DND News

VA and DND ministers mark Vimy Ridge Day

The Honourable Lawrence MacAulay, Minister of Veterans Affairs and Associate Minister of National Defence, and the Honourable Harjit S. Sajjan, Minister of National Defence, issued the following statement to commemorate Vimy Ridge Day:

"More than a century ago today, during the First World War, the Canadian Corps advanced on the German defensive positions on Vimy Ridge in northern France.

"The Canadian assault began early on Easter Monday, April 9, 1917, with the first wave of Canadians advancing behind a creeping barrage. While this artillery tactic provided some cover, our soldiers were still exposed to enemy machine gun fire.

"Fierce fighting ensued. The next day, the Canadian Corps captured the ridge's main high point referred to as Hill 145. On April 12, 1917, they captured a secondary height known as "the Pimple" to end the fighting at Vimy and force a German retreat.

"The cost of victory was steep. Of the roughly 100,000 Canadians who served at Vimy Ridge, more than 10,600 were casualties by the end of the battle, including almost 3,600 who lost their lives.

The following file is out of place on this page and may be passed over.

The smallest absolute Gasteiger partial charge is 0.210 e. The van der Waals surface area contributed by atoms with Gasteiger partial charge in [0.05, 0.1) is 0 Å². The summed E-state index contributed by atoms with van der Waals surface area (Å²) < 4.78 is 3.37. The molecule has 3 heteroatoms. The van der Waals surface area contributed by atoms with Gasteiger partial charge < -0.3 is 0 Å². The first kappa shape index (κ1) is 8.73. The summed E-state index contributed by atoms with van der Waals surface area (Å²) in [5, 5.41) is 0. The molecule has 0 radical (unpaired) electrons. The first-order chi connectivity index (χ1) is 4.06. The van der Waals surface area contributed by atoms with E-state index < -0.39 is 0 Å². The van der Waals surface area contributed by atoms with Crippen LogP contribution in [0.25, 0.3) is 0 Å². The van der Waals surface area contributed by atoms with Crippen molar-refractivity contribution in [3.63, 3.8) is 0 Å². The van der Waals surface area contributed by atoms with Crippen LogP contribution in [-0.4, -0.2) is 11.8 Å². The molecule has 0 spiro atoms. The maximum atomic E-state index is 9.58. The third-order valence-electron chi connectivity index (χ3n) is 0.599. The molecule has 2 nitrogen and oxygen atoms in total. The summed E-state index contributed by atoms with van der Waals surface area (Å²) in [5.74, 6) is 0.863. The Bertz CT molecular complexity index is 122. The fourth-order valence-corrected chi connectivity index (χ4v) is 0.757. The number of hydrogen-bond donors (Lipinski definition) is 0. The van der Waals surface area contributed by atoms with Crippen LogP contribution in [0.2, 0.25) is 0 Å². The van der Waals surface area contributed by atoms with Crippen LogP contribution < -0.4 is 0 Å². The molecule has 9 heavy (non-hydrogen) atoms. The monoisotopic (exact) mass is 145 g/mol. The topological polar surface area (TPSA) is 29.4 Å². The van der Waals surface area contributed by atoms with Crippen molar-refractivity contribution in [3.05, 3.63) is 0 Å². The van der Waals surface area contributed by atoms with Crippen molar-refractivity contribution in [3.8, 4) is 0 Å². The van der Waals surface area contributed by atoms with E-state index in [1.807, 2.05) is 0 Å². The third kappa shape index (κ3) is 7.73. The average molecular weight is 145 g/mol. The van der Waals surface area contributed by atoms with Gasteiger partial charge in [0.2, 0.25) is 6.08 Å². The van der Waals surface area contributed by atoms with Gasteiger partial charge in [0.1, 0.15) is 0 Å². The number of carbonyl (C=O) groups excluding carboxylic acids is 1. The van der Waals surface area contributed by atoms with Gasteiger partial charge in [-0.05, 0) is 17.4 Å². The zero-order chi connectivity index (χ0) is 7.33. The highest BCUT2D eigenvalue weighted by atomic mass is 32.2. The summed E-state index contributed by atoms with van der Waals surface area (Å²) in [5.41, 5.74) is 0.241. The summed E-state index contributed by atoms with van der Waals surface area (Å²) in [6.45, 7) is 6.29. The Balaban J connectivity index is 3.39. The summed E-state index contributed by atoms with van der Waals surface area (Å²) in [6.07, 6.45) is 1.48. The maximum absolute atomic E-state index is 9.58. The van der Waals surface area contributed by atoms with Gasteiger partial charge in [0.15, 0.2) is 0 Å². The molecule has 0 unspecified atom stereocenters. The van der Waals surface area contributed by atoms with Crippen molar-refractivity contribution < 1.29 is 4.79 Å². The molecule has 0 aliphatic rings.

"After the war, a grateful France granted Canada the land where the Canadian National Vimy Memorial now stands. Engraved on the memorial are the names of 11,285 Canadian soldiers listed as "missing, presumed dead" in France during the First World War and whose final resting place is unknown.

"The bravery and sacrifice demonstrated by Canadian soldiers during the Battle of Vimy Ridgeresulted in one of the most impressive Allied victories of the entire First World War. Under these tragic circumstances, Canada's international recognition as an independent country of our own was enhanced, and helped earn our nation its own signature on the Treaty of Versailles in 1919. The courageous actions of Canadians in uniform during the great conflicts of the first half of the 20thcentury, and those of our Canadian Armed Forces members in more recent years, have helped ensure that peace and freedom remain pillars of Canadian society.

"Lest we forget."